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Original Investigation |

Systemic Safety of Prolonged Monthly Anti–Vascular Endothelial Growth Factor Therapy for Diabetic Macular Edema A Systematic Review and Meta-analysis

Robert L. Avery, MD1; Gabriel M. Gordon, PhD1
[+] Author Affiliations
1California Retina Consultants and Research Foundation, Santa Barbara
JAMA Ophthalmol. 2016;134(1):21-29. doi:10.1001/jamaophthalmol.2015.4070.
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Importance  Anti–vascular endothelial growth factor (VEGF) therapy is commonly used to treat numerous retinal conditions and appears safe, yet controversy remains regarding systemic safety.

Objective  To evaluate the systemic safety of intravitreous anti-VEGF injections in high-risk patients with diabetic macular edema (DME) and to investigate separately the subgroup of these patients with the highest level of exposure to anti-VEGF monthly treatment for 2 years.

Data Sources  A search of MEDLINE, Cochrane Central Register of Controlled Trials, clincaltrials.gov, and ophthalmology congress abstracts January 1, 1947, to May 19, 2015.

Study Selection  Randomized clinical trials were selected that evaluated monthly anti-VEGF injections for DME for 2 years and reported the outcome measures of cerebrovascular accidents, myocardial infarctions, arteriothrombotic events, and mortality.

Data Extraction and Synthesis  Two reviewers collected data independently from each study for the meta-analysis. Data were pooled using a fixed-effects model and analyzed from November 6, 2014, to June 28, 2015. Peto odds ratios with 95% CIs were calculated.

Main Outcomes and Measures  Primary end points included cerebrovascular accidents and all-cause mortality in the highest-dose arms. Secondary outcomes included myocardial infarctions, arteriothrombotic events, and vascular-related death.

Results  Of 1126 articles reviewed, 598 were removed as duplicate studies and 524, for lack of monthly treatment data for 2 years, leaving 4 studies for the meta-analysis that met the search criteria: 2 trials using monthly aflibercept and 2 using monthly ranibizumab, representing 1328 patients. The primary evaluation (1078 patients) combined the monthly aflibercept and the 0.5-mg ranibizumab arms and yielded an increased risk for death compared with sham and laser treatments (odds ratio [OR], 2.98; 95% CI, 1.44-6.14; P = .003). Analysis including monthly aflibercept and 0.5-mg ranibizumab yielded an increased risk for cerebrovascular accidents (OR, 2.33; 95% CI, 1.04-5.22; P = .04) and vascular death (OR, 2.51; 95% CI, 1.08-5.82; P = .03). No definitive increased risk for myocardial infarctions and arteriothrombotic events was seen with all dose combinations.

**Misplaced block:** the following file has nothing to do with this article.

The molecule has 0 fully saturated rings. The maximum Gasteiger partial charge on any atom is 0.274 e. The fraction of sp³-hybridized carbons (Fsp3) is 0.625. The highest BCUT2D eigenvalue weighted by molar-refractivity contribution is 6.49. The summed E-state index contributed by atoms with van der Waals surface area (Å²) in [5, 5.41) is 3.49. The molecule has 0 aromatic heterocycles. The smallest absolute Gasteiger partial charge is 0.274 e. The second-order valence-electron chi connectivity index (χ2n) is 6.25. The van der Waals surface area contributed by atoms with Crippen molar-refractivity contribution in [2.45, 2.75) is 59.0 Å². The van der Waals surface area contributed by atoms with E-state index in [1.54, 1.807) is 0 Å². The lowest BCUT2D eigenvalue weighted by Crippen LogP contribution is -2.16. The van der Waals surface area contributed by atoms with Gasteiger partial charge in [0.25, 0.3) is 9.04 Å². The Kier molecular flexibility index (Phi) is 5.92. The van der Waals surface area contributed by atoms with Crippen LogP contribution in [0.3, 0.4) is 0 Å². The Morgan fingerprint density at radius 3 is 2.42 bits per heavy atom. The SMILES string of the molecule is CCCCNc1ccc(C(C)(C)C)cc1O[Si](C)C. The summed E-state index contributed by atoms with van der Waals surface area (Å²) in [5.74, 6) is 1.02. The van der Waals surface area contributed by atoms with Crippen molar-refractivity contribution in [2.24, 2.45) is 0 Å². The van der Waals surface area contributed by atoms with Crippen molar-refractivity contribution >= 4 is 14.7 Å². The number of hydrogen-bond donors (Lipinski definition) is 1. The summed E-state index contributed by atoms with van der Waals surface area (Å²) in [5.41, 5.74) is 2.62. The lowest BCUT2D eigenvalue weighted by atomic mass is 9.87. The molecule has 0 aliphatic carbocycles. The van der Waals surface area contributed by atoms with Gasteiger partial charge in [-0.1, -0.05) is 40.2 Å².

Conclusions and Relevance  In this meta-analysis of anti-VEGF agents for patients with DME, assessment of the highest-level exposure group (those high-risk patients with DME who received 2 years of monthly treatment) revealed a possible increased risk for death and potentially for cerebrovascular accidents. Consideration of total exposure to anti-VEGF agents when treating those at high risk for vascular disease may be important.

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Figure 1.
PRISMA Flowchart of Identification and Screening of Studies
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Figure 2.
Forest Plots of Risk for Death With Anti–Vascular Endothelial Growth Factor (VEGF) Treatment

Different data marker sizes indicate weight. See Table 1 for definition of the abbreviations.

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